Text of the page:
With so much biodiversity, the mind doesn’t have to stretch far to imagine the variety of natural resources inherent to its particular geography. Aside from being opulent in freshwater resources, Colombian emeralds are highly coveted among gemstone collectors for a stone’s transparency and fire (2). In addition to these unique assets, some of the more common resources are coffee, bananas, flowers, copper, nickel, gold, coal, natural gas, and petroleum.

The exportation of a healthy share of these resources produces a moderately strong economy compared to the region, but concurrently general expenses are lower than its neighbors. Weigh in the effect of the dollar’s continuing downward spiral at midyear of 2008, and see how it will stretch further here than most countries out on the backpacker highway.

Among and beyond the triple-split Colombian Andes, are numerous bustling metropolis centers and enchanting, colonial towns. Santa Fe de Bogota, the capital of this Andean nation, sits in a mountain-cradled savanna at 2,640 m/8,661 ft in the eastern-most chain. Upon arrival to Bogota, a visitor will discover a modern, urban sprawl that hosts a population approaching 8,000,000 inhabitants, who are referred to as rolos (just like the candy but with a trilled r).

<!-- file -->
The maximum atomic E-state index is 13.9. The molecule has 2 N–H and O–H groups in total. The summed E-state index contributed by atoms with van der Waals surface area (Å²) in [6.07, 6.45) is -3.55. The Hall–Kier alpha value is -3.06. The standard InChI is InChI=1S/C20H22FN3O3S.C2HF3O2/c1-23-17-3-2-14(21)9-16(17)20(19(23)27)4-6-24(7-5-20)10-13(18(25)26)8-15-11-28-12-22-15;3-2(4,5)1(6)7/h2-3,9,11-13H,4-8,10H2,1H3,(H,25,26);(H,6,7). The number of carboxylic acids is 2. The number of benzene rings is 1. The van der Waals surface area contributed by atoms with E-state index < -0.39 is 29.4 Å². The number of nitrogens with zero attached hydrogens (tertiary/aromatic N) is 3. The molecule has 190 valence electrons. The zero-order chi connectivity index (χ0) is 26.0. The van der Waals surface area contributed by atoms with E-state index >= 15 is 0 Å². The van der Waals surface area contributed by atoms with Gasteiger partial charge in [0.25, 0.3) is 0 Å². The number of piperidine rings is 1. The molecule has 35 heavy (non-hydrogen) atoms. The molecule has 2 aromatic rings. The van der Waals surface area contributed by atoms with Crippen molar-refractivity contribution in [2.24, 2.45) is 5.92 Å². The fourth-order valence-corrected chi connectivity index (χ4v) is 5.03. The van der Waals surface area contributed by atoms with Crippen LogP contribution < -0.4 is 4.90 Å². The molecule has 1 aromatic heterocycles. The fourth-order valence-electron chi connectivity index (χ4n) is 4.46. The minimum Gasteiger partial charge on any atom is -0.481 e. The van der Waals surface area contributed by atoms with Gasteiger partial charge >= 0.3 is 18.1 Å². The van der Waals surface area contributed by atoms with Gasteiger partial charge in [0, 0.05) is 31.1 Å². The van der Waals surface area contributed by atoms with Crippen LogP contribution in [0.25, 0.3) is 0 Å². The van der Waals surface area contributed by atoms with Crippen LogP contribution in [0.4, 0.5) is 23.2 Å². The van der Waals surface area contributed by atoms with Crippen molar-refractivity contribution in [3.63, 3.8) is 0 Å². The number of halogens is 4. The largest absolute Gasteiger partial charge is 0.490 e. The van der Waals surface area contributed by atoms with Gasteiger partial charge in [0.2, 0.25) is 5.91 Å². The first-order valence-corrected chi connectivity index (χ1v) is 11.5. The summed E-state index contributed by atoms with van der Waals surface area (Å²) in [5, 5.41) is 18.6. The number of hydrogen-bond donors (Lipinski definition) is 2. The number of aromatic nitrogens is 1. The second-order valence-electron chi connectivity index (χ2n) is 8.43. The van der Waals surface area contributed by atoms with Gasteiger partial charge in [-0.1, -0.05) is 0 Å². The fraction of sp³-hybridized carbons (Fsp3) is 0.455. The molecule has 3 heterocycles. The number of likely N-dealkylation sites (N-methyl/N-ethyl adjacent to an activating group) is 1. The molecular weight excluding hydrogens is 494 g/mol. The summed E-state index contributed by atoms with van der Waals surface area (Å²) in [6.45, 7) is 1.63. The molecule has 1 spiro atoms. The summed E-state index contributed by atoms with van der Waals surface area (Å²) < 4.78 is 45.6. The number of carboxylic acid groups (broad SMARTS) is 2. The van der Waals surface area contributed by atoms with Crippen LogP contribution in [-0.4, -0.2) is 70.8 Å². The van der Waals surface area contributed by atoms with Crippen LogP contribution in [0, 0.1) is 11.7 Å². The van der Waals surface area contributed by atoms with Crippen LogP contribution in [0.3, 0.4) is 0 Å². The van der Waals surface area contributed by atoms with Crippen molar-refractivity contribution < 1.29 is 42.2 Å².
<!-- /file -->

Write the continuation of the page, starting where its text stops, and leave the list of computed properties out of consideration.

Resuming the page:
When arranging for a place to hang the hat and take a load off the feet, accommodations of every budget are available in quantity. There are hundreds of motels and hotels, with several hostels to choose from, that are scattered throughout the city. All one needs to do is get on the Internet and Google “Bogota accommodations”, the results will be staggering. Read some of the threads posted by fellow travelers; develop some insight on the country. And, you can pretty much count on the fact that if a place offers lodging, they also offer fresh, complimentary coffee. You are in Colombia, after all.

Some of the more attractive districts of the city in which to wet your whistle or appease your hunger are Chapinero, Rosales, Usaquen, The Pink Zone (la Zona Rosa) and 93rd Park. Except for Chapinero, which is very modest and more down-to-earth in comparison, the other areas host establishments that may well exceed many packers’ budgets. That ought not to bring a traveler down, though, as Chapinero offers more culture and a truer essence of the city’s character.

One of the main sights in this district to where people always seem to flock with the pigeons, is the church of Our Lady of Lourdes (La iglesia Nuestra Senora de Lourdes) on 63rd Street with 13th Avenue (Calle 63 con Carrera 13). Here you’ll find street vendors with their artisan crafts neatly laid out on blankets and tarps, restaurants, shops, bars, music and everything else that helps make this sector a list topper by travelers and locals alike.